Johnson Matthey can trace its history to 1817, when Percival Norton Johnson set up a business in London for testing and valuing gold. These days, the company still refines gold, but it has branched out into other precious metals and, from there, into catalytic converters, which use platinum to neutralise harmful emissions from vehicle exhausts.
Our advice to readers when we wrote on Johnson Matthey shares in March was that they should "buy and tuck away". Given the stock is up 27 per cent since, we should ask if a little profit-taking might be in order. That, after all, is what investors did on the publication of the company's interim results yesterday.
But those results showed that the Johnson Matthey growth story is platinum-plated and still worth backing. Half-year profit before tax was up 20 per cent, with the catalysts division up 7 per cent in operating profit terms. The company is winning sales for a new generation of catalysts used on diesel cars - now about half the vehicles sold in continental Europe - and on heavy goods vehicles, where the environmental legislation is going to be progressively tightened for the rest of this decade.
Johnson Matthey is so confident in these future sales, it is bringing forward the opening of new factories, which will cost £30m extra this year, but ought to be applauded by all long-term holders of the shares.
Such is the company's track record in spotting new technological opportunities, investors should also be pleased with the slow but steady progress made by its teams working on components for fuel cells. As high oil and gas prices encourage the search for new sources of energy, this business will come into its own.
Yesterday's interims revealed a stonking performance by the ceramics business, which is selling products to tile manufacturers in southern Europe, justifying the company's decision to reject bids for the division - at least for now.
Even the pharmaceuticals division, which makes ingredients for drugs and which was below par yet again, was promising an improvement in the second half and new product launches next year.
The shares are now trading on 17 times current year earnings, and have a dividend yield of just 2.3 per cent, but that looks fair for the long-term growth on offer. Buy.
Cars and US houses cast shadow over Tomkins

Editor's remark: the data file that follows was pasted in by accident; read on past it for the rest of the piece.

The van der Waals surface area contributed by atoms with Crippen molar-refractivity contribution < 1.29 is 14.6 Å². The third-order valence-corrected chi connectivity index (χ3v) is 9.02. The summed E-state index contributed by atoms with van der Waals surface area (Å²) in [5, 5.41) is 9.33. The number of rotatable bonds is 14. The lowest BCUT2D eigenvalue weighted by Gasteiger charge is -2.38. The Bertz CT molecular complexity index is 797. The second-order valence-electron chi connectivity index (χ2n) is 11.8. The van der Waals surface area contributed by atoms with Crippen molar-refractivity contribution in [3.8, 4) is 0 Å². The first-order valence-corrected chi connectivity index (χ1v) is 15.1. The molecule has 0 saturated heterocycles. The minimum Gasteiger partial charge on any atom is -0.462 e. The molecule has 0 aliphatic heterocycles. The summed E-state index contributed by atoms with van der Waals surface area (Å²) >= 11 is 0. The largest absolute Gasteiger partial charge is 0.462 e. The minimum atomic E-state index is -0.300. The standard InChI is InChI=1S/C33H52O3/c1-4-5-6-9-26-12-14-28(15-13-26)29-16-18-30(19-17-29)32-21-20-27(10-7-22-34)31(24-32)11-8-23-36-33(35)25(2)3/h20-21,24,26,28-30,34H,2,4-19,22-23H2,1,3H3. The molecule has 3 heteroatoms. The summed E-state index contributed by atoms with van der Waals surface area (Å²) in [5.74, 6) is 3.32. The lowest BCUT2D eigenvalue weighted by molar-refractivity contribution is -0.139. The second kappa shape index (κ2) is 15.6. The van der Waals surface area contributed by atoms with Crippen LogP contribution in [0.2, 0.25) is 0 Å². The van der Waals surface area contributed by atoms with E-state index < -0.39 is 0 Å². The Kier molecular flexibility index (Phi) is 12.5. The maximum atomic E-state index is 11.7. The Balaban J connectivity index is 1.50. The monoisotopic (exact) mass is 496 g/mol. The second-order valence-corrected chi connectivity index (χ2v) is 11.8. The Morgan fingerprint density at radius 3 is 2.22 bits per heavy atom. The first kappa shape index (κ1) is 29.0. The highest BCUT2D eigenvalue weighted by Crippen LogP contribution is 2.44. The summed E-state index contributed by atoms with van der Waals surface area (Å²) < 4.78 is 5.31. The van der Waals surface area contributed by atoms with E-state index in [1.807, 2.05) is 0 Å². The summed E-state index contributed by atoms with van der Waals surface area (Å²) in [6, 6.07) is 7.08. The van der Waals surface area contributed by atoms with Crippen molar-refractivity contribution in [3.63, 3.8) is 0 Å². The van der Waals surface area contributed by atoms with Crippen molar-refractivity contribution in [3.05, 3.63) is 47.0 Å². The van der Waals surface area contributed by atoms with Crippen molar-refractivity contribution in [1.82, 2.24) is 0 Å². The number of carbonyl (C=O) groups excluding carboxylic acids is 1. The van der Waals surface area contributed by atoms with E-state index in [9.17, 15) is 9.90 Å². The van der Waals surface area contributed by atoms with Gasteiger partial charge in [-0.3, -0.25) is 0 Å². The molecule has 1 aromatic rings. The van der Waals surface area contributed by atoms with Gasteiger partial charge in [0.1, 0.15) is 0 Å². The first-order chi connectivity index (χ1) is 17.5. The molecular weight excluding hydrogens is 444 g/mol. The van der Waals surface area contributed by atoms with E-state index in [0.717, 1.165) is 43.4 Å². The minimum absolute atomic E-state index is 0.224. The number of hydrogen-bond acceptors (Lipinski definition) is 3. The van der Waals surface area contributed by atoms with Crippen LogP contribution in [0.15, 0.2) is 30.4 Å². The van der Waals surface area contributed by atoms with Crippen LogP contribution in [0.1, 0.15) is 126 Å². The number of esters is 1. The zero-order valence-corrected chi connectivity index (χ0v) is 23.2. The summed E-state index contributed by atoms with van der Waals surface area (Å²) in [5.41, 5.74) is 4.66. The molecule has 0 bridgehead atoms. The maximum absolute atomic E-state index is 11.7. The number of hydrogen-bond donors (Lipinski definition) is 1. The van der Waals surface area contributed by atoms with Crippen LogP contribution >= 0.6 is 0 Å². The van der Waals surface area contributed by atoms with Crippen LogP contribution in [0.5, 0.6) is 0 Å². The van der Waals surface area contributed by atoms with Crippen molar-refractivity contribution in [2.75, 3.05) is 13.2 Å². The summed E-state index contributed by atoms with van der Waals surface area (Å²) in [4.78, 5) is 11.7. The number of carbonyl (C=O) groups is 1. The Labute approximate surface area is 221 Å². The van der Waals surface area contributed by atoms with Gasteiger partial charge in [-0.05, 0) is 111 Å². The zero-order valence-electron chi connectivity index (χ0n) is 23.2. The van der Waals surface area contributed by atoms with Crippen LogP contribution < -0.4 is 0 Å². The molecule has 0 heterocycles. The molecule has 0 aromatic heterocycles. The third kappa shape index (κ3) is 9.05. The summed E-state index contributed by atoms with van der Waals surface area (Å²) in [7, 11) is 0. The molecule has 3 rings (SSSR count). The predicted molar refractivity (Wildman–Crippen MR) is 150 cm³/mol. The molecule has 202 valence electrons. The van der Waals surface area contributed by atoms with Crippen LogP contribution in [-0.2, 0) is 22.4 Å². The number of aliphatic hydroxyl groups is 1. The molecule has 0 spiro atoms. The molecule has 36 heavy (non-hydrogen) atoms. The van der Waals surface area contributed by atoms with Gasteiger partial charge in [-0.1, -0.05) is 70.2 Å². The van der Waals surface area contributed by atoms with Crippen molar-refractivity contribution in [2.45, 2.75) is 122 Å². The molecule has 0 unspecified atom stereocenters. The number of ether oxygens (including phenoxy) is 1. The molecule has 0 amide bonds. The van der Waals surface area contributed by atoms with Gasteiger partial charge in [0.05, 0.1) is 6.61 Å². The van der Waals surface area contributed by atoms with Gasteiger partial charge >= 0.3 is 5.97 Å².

When you consider that one of Tomkins' most significant customers has been teetering on the brink of bankruptcy, it is a wonder its financial performance is not much worse.
The company supplies car parts - belts, hoses and windscreen wipers, in the main - to General Motors, which is having to dramatically scale back production after a collapse in market share. Ford, another customer, is also performing poorly, and will probably have to bite the bullet of production cuts soon, too. New car parts account for 23 per cent of Tomkins sales, but the sale of similar products for industry has been growing, keeping overall sales from the "industrial and automotive products" division little worse than flat in the nine months so far this year.
And yesterday's third set of quarterly results actually beat expectations thanks to the building products division of the conglomerate. The US is building houses at a record rate of more than 2 million a year, and the residential building supplies market accounts for 12 per cent of Tomkins' sales. Expect the housing market to slow in the States next year, however, casting another big part of the business into the shade.
Tomkins shares went up 18.25p to 289p yesterday as investors digested the better-than-expected headline figures. But cash flows were a particular low-light and, although there was no change to expectations for the full year, the outlook is just as unattractive. Avoid.
Land of Leather is no bargain
In the Land of Leather, bargains abound. The furniture retailer claims that cow hide can't be had for cheaper than in its stores. Not if you want a classy leather sofa, that is.
Meanwhile its shares, which braved a sceptical investment community to list in the summer, look a bargain on classic investment metrics. The group even threw in an unexpected dividend when it reported its maiden interim results to the City yesterday.
The shares ticked up 1p to 152p, putting them on a price-earnings ratio for the year to March 2006 of 7.7 times, according to its broker, Investec Securities. That's cheaper than its only quoted rival, ScS Upholstery, and the dividend yield is a chunky 5.6 per cent.
Don't be fooled by the bargain-basement price tag. Land of Leather shares are distinctly last season. The interim figures showed a pre-tax profit decline of £700,000 to £3.7m. Sales rose by one-third, or by 7 per cent if you strip out new stores, and although it is no mean feat to boost sales when consumers are cutting back, they were driven by cut-price deals. Given the poor state of the sector, scepticism will abound. Avoid.Reuse content